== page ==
The Optical Nature of Yellowstone’s Pools
Visitors from around the world view with awe the stunning colors of thermal pools in Yellowstone National Park, situated primarily in Wyoming and extending into Montana and Idaho. The brilliant hues of these natural wonders – Morning Glory Pool, Sapphire Pool, Grand Prismatic Spring and others – have engaged the curiosity of
Dr. Joseph Shaw, professor at Montana State University and director of the university’s Optical Technology Center.
With the goal to understand the pools’ colors from an optical perspective, Shaw and his team developed a simple mathematical model based on optical measurements to help explain the physical source of the hues. Shaw, along with MSU doctoral student Paul Nugent and Dr. Michael Vollmer from Brandenburg University of Applied Sciences in Germany, published the work in Applied Optics (doi: 10.1364/ao.54.00b128).
“Much of the science explaining the pool colors was already known, but different pieces were known in different scientific communities,” Shaw said. When the team reviewed the scientific literature, it found, for example, that biologists understood the colors were related to the different species of microbes living in mats that coat the rock beneath the water. The biologists didn’t focus on the optical effects of water and air, which, conversely, were the main focus in the ocean optics community literature.
A new mathematical model based on optical measurements helps explain the colors of Morning Glory Pool and other thermal pools at Yellowstone National Park. Courtesy of Joseph Shaw, Montana State University.
Scientists who understood the microbial mat biology – how the mat colors are related to water temperature – concluded that different color regions of the pools have different water temperatures, Shaw explained. The new model presents a simpler possible explanation.
“I think the most important aspect of our work was putting these pieces together and explaining them in a fairly simple, physically intuitive way, with a focus on the important role of water optical effects in deep water (and clarifying that the role of reflected skylight is quite small).”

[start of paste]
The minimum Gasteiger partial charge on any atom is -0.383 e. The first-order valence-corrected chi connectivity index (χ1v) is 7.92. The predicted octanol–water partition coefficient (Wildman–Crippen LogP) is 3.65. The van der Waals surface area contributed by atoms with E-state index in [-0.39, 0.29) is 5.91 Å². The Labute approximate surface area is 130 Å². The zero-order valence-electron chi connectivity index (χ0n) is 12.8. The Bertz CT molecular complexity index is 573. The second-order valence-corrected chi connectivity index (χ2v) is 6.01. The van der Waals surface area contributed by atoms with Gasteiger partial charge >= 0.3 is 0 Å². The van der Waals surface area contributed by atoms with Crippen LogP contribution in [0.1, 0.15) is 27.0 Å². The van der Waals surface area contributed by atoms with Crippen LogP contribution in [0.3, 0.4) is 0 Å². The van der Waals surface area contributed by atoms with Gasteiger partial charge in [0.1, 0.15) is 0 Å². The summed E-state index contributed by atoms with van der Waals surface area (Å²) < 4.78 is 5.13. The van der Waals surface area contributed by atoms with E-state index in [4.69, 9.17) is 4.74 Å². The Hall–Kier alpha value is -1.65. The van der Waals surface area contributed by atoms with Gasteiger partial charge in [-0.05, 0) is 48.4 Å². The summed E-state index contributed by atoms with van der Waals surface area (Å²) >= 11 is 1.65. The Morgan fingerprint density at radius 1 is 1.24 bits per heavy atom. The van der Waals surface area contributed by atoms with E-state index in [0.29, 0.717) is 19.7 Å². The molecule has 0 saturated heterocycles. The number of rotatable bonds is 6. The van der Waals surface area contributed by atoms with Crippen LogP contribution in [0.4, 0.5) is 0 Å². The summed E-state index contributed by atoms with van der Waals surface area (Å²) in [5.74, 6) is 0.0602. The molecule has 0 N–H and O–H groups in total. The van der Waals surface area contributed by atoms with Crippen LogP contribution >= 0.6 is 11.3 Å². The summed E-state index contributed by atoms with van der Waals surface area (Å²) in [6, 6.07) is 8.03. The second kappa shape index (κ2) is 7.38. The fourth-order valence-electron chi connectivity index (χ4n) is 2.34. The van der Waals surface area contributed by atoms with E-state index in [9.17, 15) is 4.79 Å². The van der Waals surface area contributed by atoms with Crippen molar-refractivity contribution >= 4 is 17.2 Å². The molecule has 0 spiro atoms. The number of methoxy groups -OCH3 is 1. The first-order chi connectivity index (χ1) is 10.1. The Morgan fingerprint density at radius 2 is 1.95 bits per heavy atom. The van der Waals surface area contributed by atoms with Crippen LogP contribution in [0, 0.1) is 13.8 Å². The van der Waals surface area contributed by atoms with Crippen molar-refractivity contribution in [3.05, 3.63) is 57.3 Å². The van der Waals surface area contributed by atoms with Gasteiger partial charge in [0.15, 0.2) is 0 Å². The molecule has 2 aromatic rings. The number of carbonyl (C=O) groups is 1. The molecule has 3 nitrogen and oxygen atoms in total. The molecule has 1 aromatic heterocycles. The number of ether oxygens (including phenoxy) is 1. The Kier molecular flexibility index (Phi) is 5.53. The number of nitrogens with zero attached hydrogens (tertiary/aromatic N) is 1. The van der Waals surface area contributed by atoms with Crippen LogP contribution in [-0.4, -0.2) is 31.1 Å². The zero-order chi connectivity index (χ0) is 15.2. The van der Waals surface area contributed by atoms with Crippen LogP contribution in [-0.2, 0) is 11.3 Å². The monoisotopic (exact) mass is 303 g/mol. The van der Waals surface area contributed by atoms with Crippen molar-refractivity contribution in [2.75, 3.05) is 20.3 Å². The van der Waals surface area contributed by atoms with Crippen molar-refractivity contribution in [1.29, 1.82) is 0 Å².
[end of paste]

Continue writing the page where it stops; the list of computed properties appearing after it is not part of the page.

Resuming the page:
With their model, the researchers reproduced the colors and optical characteristics of the hot springs by accounting for each pool’s spectral reflection due to microbial mats, optical absorption and scattering of water, and the incident solar and diffuse skylight conditions when the measurements were taken.
At each pool the scientists visited during their 2012 study, they simultaneously photographed the pool, recorded spectra of the reflectance at multiple points in and around the pool, and recorded thermal imagery of the pool and its surroundings. They then consulted scientific literature to identify gaps in knowledge or explanations.
This thermal image of Yellowstone National Park’s Grand Prismatic Spring shows apparent temperature in degrees Celsius. Courtesy of Paul Nugent, Joseph Shaw and Michael Vollmer.
They also programmed a “simple radiative transfer” computer model to simulate what they had seen. Here, “radiative transfer” refers to the mathematical calculation of how light transmits from one point to another. “This was a purely optical model that doesn’t explicitly include biology or chemistry,” said Shaw.
The model, initiated with the team’s spectral measurements, indirectly incorporates the appropriate biology and/or chemistry of the microbial mats. In the process, researchers used their visible photographs and thermal images to verify the previously published relationship between microbial mat color and water temperature, he added.
The team plans to encourage the National Park Service to incorporate missing optical-related information about the pool colors into its park brochures and signs, which at this time focus primarily on the microbe aspects of the pools. To help people understand the physics of the colors they observe, Shaw’s team is creating intuitive teaching modules for easy online access.
The new mathematical model is also of interest to biologists, as it may help them monitor and understand changes in pool colors. “The model enables ‘what-if’ studies that ask what would happen if one parameter were changed,” said Shaw.
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